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“The Sounds of Tukudh” research program is intended to preserve the sounds of the Tukudh* dialect of Gwich’in for future generations. It is a joint project of the Gwich’in Tribal Council, Cultural Heritage Division and the Hebrew University.
The Tukudh dialect, or perhaps better the Tukudh writing system for the Gwich’in language, it best represented by the Tukudh Bible and Hymnal of Archdeacon McDonald that were translated and published in the last years of the 19th century. With the adoption of a new (still in use) writing system for Gwich’in in the middle of the 20th century, knowledge of how to read the Tukudh writing system waned despite the fact that the Tukudh Bible and Hymnal has remained in use in the holy liturgy of the Anglican Church communities including Fort McPherson and Old Crow.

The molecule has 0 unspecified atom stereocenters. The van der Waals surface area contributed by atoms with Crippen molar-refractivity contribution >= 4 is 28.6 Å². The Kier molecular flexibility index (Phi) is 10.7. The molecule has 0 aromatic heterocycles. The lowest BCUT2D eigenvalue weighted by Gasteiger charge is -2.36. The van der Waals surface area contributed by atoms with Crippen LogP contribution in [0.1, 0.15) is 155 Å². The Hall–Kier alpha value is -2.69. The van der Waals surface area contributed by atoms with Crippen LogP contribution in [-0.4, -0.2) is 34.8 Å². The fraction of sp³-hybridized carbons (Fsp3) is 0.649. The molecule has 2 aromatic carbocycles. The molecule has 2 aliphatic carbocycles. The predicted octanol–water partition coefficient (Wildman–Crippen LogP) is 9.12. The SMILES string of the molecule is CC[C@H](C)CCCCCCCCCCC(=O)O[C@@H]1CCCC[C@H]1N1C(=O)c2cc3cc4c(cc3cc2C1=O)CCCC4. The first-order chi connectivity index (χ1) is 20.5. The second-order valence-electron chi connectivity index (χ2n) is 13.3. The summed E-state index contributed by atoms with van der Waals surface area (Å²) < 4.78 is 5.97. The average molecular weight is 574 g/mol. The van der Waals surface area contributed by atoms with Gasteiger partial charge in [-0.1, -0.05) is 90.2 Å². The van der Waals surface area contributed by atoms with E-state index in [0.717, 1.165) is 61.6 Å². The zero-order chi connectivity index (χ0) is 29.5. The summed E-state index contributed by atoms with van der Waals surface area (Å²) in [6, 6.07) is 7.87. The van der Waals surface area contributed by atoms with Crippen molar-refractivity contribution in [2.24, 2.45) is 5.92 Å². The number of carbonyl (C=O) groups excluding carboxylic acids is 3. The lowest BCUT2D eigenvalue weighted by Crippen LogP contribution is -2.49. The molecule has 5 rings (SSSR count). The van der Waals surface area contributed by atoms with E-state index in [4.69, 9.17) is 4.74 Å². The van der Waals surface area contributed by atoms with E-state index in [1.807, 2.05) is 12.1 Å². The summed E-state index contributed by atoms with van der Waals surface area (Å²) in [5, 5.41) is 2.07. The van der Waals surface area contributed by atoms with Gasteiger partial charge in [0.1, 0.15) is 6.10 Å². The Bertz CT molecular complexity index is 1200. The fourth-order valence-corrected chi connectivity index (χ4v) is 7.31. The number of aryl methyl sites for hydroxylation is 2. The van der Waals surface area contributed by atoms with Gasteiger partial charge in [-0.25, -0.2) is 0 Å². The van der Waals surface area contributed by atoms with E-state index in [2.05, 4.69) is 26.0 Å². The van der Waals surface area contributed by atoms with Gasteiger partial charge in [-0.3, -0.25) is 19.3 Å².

The project included the funded for a digital re-recording of a full reading of the Tukudh Bible by Sarah Simon of Fort McPherson, thus making the Sarah Simon readings available for future generations. These files are an almost complete reading of the King James Tukudh Bible, by Sarah Simon, missing only Romans 1.1-6.10. It was originally anticipated that the digital recordings would be made from a set of tapes held at the Gwich’in Language Centre at Fort McPherson, but the poor quality of these recordings rendered this plan impossible. Happily, “The Sound of Tududh” research project was able to arrange to make digital recordings of the Sarah Simon readings held at the Yukon Native Language Centre in Whitehorse with the cooperation of Dr. Doug Hitch. These recordings have now been completed, with funding from the Aurora Research Institute.
*Even though the word is written Tukudh, this word is often sounded out “Dagoo” by Gwich’in speakers of both of the Teetł’it and Gwichya dialects.